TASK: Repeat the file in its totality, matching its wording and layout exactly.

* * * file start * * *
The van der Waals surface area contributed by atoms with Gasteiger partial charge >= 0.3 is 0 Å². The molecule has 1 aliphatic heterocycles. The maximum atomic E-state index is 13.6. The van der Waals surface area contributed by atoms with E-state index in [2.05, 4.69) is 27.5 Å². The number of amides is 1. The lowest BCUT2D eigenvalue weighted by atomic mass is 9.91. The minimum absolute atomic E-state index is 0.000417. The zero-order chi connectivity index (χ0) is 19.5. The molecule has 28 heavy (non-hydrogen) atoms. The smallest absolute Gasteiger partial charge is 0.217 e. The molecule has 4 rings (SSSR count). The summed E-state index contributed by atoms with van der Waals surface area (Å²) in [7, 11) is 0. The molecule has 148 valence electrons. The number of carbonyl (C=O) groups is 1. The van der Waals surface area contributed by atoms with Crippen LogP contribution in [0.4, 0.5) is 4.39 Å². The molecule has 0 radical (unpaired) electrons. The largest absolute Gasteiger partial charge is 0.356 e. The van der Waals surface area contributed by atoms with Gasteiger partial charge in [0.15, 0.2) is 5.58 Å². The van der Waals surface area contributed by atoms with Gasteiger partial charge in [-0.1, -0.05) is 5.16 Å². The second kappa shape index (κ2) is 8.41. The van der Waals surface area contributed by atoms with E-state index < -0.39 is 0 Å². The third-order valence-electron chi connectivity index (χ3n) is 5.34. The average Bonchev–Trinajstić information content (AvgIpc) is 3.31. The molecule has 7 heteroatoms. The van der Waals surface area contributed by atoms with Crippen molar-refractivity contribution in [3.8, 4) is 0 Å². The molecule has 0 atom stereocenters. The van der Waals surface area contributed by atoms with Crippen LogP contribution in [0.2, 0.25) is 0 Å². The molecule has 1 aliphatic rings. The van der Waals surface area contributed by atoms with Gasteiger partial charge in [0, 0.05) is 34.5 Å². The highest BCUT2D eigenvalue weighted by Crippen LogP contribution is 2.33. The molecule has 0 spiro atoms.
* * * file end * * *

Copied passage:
The van der Waals surface area contributed by atoms with Gasteiger partial charge >= 0.3 is 0 Å². The molecule has 1 aliphatic heterocycles. The maximum atomic E-state index is 13.6. The van der Waals surface area contributed by atoms with E-state index in [2.05, 4.69) is 27.5 Å². The number of amides is 1. The lowest BCUT2D eigenvalue weighted by atomic mass is 9.91. The minimum absolute atomic E-state index is 0.000417. The zero-order chi connectivity index (χ0) is 19.5. The molecule has 28 heavy (non-hydrogen) atoms. The smallest absolute Gasteiger partial charge is 0.217 e. The molecule has 4 rings (SSSR count). The summed E-state index contributed by atoms with van der Waals surface area (Å²) in [7, 11) is 0. The molecule has 148 valence electrons. The number of carbonyl (C=O) groups is 1. The van der Waals surface area contributed by atoms with Crippen LogP contribution in [0.4, 0.5) is 4.39 Å². The molecule has 0 radical (unpaired) electrons. The largest absolute Gasteiger partial charge is 0.356 e. The van der Waals surface area contributed by atoms with Gasteiger partial charge in [0.15, 0.2) is 5.58 Å². The van der Waals surface area contributed by atoms with Gasteiger partial charge in [-0.1, -0.05) is 5.16 Å². The second kappa shape index (κ2) is 8.41. The van der Waals surface area contributed by atoms with E-state index < -0.39 is 0 Å². The third-order valence-electron chi connectivity index (χ3n) is 5.34. The average Bonchev–Trinajstić information content (AvgIpc) is 3.31. The molecule has 7 heteroatoms. The van der Waals surface area contributed by atoms with Crippen molar-refractivity contribution in [3.8, 4) is 0 Å². The molecule has 0 atom stereocenters. The van der Waals surface area contributed by atoms with Crippen LogP contribution in [0.2, 0.25) is 0 Å². The molecule has 1 aliphatic rings. The van der Waals surface area contributed by atoms with Gasteiger partial charge in [0, 0.05) is 34.5 Å². The highest BCUT2D eigenvalue weighted by Crippen LogP contribution is 2.33. The molecule has 0 spiro atoms.